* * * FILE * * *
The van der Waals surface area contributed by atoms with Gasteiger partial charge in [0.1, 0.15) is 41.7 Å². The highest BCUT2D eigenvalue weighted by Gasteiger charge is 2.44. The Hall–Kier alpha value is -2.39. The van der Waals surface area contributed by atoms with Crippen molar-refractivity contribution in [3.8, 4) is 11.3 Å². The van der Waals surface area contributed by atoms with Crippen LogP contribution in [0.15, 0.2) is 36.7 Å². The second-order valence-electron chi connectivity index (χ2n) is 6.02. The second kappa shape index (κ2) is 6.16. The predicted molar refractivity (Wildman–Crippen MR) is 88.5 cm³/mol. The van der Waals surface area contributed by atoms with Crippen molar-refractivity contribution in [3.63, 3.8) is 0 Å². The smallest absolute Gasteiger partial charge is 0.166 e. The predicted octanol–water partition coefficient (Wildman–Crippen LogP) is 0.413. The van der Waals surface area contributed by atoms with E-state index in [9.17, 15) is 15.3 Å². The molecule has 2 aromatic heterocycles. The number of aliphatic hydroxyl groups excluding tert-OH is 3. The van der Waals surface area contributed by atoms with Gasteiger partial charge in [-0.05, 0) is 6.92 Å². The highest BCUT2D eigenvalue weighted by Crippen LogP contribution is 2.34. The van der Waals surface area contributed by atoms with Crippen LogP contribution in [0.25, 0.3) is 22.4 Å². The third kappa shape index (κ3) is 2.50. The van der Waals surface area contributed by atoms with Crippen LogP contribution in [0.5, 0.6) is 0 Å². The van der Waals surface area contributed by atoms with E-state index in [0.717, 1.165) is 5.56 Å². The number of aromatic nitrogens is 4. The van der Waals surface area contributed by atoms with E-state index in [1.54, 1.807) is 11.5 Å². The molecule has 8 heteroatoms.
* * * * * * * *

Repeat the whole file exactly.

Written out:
The van der Waals surface area contributed by atoms with Gasteiger partial charge in [0.1, 0.15) is 41.7 Å². The highest BCUT2D eigenvalue weighted by Gasteiger charge is 2.44. The Hall–Kier alpha value is -2.39. The van der Waals surface area contributed by atoms with Crippen molar-refractivity contribution in [3.8, 4) is 11.3 Å². The van der Waals surface area contributed by atoms with Crippen LogP contribution in [0.15, 0.2) is 36.7 Å². The second-order valence-electron chi connectivity index (χ2n) is 6.02. The second kappa shape index (κ2) is 6.16. The predicted molar refractivity (Wildman–Crippen MR) is 88.5 cm³/mol. The van der Waals surface area contributed by atoms with Crippen molar-refractivity contribution in [3.63, 3.8) is 0 Å². The smallest absolute Gasteiger partial charge is 0.166 e. The predicted octanol–water partition coefficient (Wildman–Crippen LogP) is 0.413. The van der Waals surface area contributed by atoms with E-state index in [9.17, 15) is 15.3 Å². The molecule has 2 aromatic heterocycles. The number of aliphatic hydroxyl groups excluding tert-OH is 3. The van der Waals surface area contributed by atoms with Gasteiger partial charge in [-0.05, 0) is 6.92 Å². The highest BCUT2D eigenvalue weighted by Crippen LogP contribution is 2.34. The van der Waals surface area contributed by atoms with Crippen LogP contribution in [0.25, 0.3) is 22.4 Å². The third kappa shape index (κ3) is 2.50. The van der Waals surface area contributed by atoms with Crippen LogP contribution in [0.5, 0.6) is 0 Å². The van der Waals surface area contributed by atoms with E-state index in [0.717, 1.165) is 5.56 Å². The number of aromatic nitrogens is 4. The van der Waals surface area contributed by atoms with E-state index in [1.54, 1.807) is 11.5 Å². The molecule has 8 heteroatoms.